Cybersecurity incidents are on the rise. Security experts and businesses are scrambling to keep hackers at bay and maintain the integrity of their networks. Many business executives don’t realize that cybersecurity incident response planning is crucial for companies to prevent data breaches and successfully respond after a cyber-attack. But what happens when an unpatched vulnerability is exploited?
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Definition: Cybersecurity Response Plan
It’s a document that describes steps for handling cyber incidents. It includes information about who needs to be notified, what resources are available, and how to respond. The plan should be accessible to all employees and regularly updated to keep it up-to-date.
It will help you prepare and save your company money and damage. What you need to do when creating an incident response plan is to choose an incident prevention team. You should include people responsible for the network security and monitoring systems and employees who can respond to incidents as quickly as possible.
Next, you should decide what type of incident response policy you want for your business. There are two main types of policies: reactive and proactive. A reactive policy focuses on how staff members react during an attack, while a proactive policy helps prevent cyberattacks by focusing on system updates and security patches.
Cybersecurity incident response plans are documents that outline what to do when a security incident occurs and how to respond. IT teams create these plans, and a cybersecurity incident response plan ensures that all employees know what to do during a breach.
Write Down Security Incidents and Prioritize the Severe
While creating a cybersecurity incident plan, document each type of security incident that could occur at your company. It includes any attack on your networks, such as ransomware attacks or phishing scams.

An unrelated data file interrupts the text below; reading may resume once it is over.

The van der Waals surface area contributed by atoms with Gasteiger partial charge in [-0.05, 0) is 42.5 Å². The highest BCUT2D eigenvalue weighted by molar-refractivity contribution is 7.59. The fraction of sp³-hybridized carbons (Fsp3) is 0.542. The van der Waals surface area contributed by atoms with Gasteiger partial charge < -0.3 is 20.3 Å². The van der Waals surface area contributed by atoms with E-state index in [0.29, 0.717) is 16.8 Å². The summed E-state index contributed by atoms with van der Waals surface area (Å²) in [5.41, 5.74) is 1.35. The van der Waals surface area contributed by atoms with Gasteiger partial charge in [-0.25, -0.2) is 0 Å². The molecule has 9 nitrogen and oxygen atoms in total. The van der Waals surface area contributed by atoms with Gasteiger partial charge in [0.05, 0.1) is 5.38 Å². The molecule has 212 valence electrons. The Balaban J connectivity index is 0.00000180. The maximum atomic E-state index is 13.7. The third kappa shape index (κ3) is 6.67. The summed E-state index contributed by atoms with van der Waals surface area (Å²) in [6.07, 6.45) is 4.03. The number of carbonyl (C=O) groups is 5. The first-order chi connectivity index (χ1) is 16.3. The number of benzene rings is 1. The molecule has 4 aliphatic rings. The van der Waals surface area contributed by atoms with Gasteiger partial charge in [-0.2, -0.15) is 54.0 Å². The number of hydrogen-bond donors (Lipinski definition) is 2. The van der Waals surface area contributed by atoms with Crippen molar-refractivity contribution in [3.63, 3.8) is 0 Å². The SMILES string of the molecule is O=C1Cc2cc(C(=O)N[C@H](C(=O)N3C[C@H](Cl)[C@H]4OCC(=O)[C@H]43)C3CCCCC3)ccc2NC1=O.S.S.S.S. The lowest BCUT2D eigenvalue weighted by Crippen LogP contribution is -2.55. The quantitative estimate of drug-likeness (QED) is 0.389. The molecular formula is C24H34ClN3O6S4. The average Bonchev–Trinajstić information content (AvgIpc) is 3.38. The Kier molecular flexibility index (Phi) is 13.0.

Next, prioritize the severity of each type of security incident based on how much damage it could cause if it were successful. For example, if someone gets hacked while browsing Facebook at work, that will not cause much damage. However, if someone gets hacked while they’re working on confidential information, that needs immediate attention.
Create Steps for Containing an Attack
It’s important to:
- Determine who will stop the attack and how they will be involved.
- Define how you will handle an incident. It involves actions you will take during an incident, including how long it should take until completed.
- Assess the damage and determine if there has been any data loss, theft, destruction of data, or other damages to your business’s assets or reputation.
- If so, take steps to mitigate further losses by containing damage control efforts to limit the further impact on your business’s brand image or bottom line.
- Prepare an incident report.
Mock-ups test the security of your system before it’s put in place. This way, you can see if there are any holes in your plan or if anything is missing from your system that would make it more secure.
Create fake scenarios and test them out with staff so they can learn how to respond if something happens. For example, you could create a scenario where someone tries to hack into your network but fails because of your firewall or other security measures.
In this case, you’d want everyone on staff who has access to the internet through their computer or phone to be aware of what happened so they don’t fall for the same trick again when someone tries it again.
Mock-ups help you know how long it takes for your staff to respond and how long it takes to recover from an incident.
Update Your Incident Response Plan
Sometimes you’ll find that your initial plan doesn’t work for your company or that new threats need to be considered. It’s important to keep those two things in mind when deciding how to update your incident response plan.
Cybersecurity is a growing concern for businesses and government entities as the digital world grows exponentially with our reliance upon it. With the threat of cybercrime, especially ransomware attacks, on the rise–it is important to ensure you’ve got a solid cybersecurity incident response plan in place. The plan is invaluable as it gives your organization a roadmap to reference when dealing with an incident. This roadmap will help you identify who to notify and how to act quickly, efficiently, and successfully.